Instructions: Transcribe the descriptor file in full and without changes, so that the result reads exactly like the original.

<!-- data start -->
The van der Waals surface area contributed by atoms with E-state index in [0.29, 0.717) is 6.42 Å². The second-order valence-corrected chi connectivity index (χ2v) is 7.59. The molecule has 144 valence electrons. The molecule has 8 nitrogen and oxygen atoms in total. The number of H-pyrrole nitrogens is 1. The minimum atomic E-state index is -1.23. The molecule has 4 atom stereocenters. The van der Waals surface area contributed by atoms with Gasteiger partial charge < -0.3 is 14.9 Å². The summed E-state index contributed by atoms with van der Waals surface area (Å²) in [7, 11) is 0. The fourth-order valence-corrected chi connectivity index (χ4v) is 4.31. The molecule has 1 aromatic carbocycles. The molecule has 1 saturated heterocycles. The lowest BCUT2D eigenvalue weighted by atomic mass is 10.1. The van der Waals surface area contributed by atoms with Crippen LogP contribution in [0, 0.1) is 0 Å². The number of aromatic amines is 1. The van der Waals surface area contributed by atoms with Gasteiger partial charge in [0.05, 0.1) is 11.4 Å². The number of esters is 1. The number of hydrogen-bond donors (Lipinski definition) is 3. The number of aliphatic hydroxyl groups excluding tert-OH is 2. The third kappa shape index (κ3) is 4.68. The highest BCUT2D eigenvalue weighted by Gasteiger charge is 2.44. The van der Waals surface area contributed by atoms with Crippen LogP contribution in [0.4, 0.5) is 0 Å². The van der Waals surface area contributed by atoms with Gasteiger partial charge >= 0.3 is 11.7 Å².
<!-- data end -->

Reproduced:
The van der Waals surface area contributed by atoms with E-state index in [0.29, 0.717) is 6.42 Å². The second-order valence-corrected chi connectivity index (χ2v) is 7.59. The molecule has 144 valence electrons. The molecule has 8 nitrogen and oxygen atoms in total. The number of H-pyrrole nitrogens is 1. The minimum atomic E-state index is -1.23. The molecule has 4 atom stereocenters. The van der Waals surface area contributed by atoms with Gasteiger partial charge < -0.3 is 14.9 Å². The summed E-state index contributed by atoms with van der Waals surface area (Å²) in [7, 11) is 0. The fourth-order valence-corrected chi connectivity index (χ4v) is 4.31. The molecule has 1 aromatic carbocycles. The molecule has 1 saturated heterocycles. The lowest BCUT2D eigenvalue weighted by atomic mass is 10.1. The van der Waals surface area contributed by atoms with Crippen LogP contribution in [0, 0.1) is 0 Å². The number of aromatic amines is 1. The van der Waals surface area contributed by atoms with Gasteiger partial charge in [0.05, 0.1) is 11.4 Å². The number of esters is 1. The number of hydrogen-bond donors (Lipinski definition) is 3. The number of aliphatic hydroxyl groups excluding tert-OH is 2. The third kappa shape index (κ3) is 4.68. The highest BCUT2D eigenvalue weighted by Gasteiger charge is 2.44. The van der Waals surface area contributed by atoms with Crippen LogP contribution in [0.4, 0.5) is 0 Å². The van der Waals surface area contributed by atoms with Gasteiger partial charge >= 0.3 is 11.7 Å².